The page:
Hernandez v. Reno, 63 F. Supp. 2d 99 (D. Mass. 1999)

US District Court for the District of Massachusetts - 63 F. Supp. 2d 99 (D. Mass. 1999)
August 13, 1999

63 F. Supp. 2d 99 (1999)

Carlos Antonio HERNANDEZ v. Janet RENO, et al.

No. Civ.A. 97-11318-RGS.

United States District Court, D. Massachusetts.

August 13, 1999.

Randy Olen, Johnston, RI, for plaintiff.

Frank Crowley, Immigration and Naturalization Special Assist. U.S. Atty., Boston, MA, for defendant.


STEARNS, District Judge.

The petitioner, Carlos Antonio Hernandez, is a citizen of the Dominican Republic who immigrated to the United States in 1982. In 1989, Hernandez was convicted by a Louisiana court of distributing cocaine. Deportation proceedings were initiated on June 15, 1989. After an initial default and reopening of the case in 1991, an evidentiary hearing was held on September 4, 1992. Hernandez stipulated to *100 his deportability,[1] but sought discretionary relief under what was then section 212(c) of the Immigration and Naturalization Act (INA), 8 U.S.C. § 1182(c). Relief was denied and Hernandez appealed to the Board of Immigration Appeals (BIA). The BIA summarily dismissed the appeal on October 28, 1993, stating that the appeal failed to meaningfully identify any issues for review. No further appeal was taken in the thirty days allotted to aliens under a final order of deportation by INA, 8 U.S.C. § 1105a(a). Hernandez's order of deportation thus became final.

So things stood until May 20, 1997, when the Immigration and Naturalization Service (INS) served Hernandez with a so-called "bag and baggage" letter ordering him to report for deportation on June 10, 1997 (subsequently extended to June 11). On the day scheduled for deportation, Hernandez filed this petition for a writ of habeas corpus. The court, "while doubting [its] jurisdiction," stayed deportation "[g]iven the facial seriousness of petitioner's claim that the negligence of former counsel deprived him of his right to due process."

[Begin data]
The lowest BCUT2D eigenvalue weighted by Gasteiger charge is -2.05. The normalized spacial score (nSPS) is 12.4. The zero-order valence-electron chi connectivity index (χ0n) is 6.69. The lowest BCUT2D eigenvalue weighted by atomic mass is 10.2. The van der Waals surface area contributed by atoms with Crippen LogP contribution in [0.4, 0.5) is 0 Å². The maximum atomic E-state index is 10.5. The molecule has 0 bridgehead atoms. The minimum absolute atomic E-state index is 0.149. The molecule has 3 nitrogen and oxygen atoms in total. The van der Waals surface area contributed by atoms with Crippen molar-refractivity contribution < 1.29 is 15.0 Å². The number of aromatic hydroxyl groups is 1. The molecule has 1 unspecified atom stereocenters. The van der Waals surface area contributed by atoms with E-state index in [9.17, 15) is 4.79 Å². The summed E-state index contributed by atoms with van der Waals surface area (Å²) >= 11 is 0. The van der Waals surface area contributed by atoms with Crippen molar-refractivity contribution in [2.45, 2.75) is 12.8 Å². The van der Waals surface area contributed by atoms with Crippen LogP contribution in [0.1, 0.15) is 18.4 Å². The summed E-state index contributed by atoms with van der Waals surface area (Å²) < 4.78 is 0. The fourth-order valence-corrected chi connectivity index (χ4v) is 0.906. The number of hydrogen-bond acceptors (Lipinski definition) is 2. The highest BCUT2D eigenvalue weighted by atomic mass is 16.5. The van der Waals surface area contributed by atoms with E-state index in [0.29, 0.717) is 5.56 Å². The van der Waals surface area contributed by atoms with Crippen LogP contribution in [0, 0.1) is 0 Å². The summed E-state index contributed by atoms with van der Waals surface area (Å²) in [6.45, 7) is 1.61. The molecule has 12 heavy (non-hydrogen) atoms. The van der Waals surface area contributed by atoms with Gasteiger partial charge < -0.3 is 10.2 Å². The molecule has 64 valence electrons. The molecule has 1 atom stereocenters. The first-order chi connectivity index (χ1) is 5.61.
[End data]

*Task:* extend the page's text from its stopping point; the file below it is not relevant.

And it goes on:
Thereafter, on September 11, 1997, the case was stayed at petitioner's request pending a decision by the First Circuit Court of Appeals in Goncalves v. Reno, 144 F.3d 110 (1st Cir. 1998), clarifying the retroactive effect of section 440(d) of the Antiterrorism and Effective Death Penalty Act of 1996 (AEDPA). Section 440(d) disqualified aliens convicted of controlled substances offenses from section 212(c) relief and had been interpreted by the Attorney General to apply to all pending cases. Matter of Soriano, Int. Dec. 3289, 1996 WL 4236888 (Op. Att'y Gen. June 27, 1996). The Goncalves decision was not, however, handed down until May 15, 1998. On June 2, 1998, the court ordered the parties to brief the impact of Goncalves on petitioner's case. Hearing nothing within the fourteen days allotted, the court assumed the matter had been resolved, and as a housekeeping matter, on March 26, 1999, ordered the case dismissed.

On April 24, 1999, petitioner's counsel moved under Rule 60(b) to reinstate Hernandez's petition and to stay the recommenced execution of his deportation pending a ruling on the merits.[2] The court granted the motion and ordered a new briefing schedule.